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I have a Mustang GT with a -cubic-inch engine It...

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Dear Tom and Ray:



I have a 1965 Mustang GT with a 289-cubic-inch engine. It has been "cold iron" for the past five years. I would like to relight the old girl, but I'm unsure of what steps I should take before turning the key. I bought her in 1965 for my wife. The original spare is still in the trunk, and I still have the window sticker. I'd appreciate any wisdom. -- Ralph

RAY: Hey, didn't you write to us about five years ago asking how to store a '65 Mustang? Sorry we never got around to that one, Ralph.

TOM: Here are the steps to take now, Ralphie boy. First, take out each of the spark plugs and squirt a little bit of fresh oil into each cylinder. Then try to turn the crankshaft by hand (or with a socket wrench). If it turns, that'll tell you that the internal, moving parts of the engine still move. That would be good. If the crankshaft turns, put the plugs back in and go on to steps 3, 4 and 5.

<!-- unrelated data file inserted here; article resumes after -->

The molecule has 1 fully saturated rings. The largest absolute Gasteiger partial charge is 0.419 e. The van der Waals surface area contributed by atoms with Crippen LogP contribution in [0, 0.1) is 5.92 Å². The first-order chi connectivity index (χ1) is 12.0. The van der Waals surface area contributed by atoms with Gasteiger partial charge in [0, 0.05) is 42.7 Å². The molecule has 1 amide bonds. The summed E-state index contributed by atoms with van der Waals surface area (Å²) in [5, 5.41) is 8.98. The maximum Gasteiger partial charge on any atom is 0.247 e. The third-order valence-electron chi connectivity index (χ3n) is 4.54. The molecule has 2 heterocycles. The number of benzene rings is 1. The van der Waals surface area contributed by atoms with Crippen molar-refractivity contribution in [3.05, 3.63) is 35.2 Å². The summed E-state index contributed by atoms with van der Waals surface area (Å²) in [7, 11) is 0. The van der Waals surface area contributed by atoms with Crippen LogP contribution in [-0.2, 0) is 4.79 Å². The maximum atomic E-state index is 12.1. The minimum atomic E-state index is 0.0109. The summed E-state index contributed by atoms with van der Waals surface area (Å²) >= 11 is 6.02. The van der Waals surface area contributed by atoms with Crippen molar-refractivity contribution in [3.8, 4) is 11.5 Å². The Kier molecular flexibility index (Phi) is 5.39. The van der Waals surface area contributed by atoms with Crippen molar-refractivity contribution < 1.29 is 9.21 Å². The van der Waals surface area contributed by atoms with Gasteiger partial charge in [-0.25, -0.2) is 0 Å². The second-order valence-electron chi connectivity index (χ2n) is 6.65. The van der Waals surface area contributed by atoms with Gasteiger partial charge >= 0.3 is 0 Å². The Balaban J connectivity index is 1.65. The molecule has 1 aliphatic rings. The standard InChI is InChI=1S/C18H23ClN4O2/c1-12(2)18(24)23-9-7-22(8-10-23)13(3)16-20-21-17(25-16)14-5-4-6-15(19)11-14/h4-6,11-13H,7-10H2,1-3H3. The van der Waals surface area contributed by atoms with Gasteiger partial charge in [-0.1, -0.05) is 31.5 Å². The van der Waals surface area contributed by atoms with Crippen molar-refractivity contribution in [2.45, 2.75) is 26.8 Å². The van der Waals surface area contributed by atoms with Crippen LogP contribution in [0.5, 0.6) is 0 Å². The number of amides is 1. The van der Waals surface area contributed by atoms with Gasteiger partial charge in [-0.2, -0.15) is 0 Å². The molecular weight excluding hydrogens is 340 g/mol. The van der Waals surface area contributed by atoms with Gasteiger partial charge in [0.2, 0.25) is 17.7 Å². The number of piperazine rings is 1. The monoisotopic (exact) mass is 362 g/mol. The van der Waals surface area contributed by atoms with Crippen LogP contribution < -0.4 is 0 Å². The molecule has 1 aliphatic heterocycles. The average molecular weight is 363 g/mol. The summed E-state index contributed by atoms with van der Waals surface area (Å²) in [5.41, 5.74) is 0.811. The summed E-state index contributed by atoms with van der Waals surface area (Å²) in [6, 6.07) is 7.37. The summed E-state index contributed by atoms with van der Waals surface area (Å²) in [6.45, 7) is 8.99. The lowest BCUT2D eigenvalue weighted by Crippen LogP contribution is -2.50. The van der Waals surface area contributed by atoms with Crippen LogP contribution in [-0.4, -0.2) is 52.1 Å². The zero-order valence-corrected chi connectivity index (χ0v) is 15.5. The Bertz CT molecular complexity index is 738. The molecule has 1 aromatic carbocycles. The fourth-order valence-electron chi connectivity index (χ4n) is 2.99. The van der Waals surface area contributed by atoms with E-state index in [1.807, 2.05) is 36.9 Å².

RAY: If you CAN'T turn the crankshaft, skip right to Step 8.

TOM: Steps 3, 4 and 5: If the crankshaft moves, then I'd change the oil, siphon out as much of the old gas as you can and replace it with new gas, and throw a new battery in the car.

RAY: Step 6 would be to crank the engine without actually starting it. You do that by removing the coil wire and turning the key for a few seconds. Do it several times. That'll get the oil pump pumping (assuming it still works) and send oil to the moving parts all over the engine. And it'll pump the oil while the engine is turning at 100 rpm, instead of 1,000 rpm. That means you'll do less damage in those first few seconds before the oil is properly distributed.

TOM: If that goes well, then you're ready to go for the gold. Step 7 is to put the coil wire back on and start 'er up. If it starts, congratulations!

RAY: And if it doesn't, proceed to Step 8: Look in the yellow pages under "engine rebuilders" or "junkyards." Good luck, Ralph.

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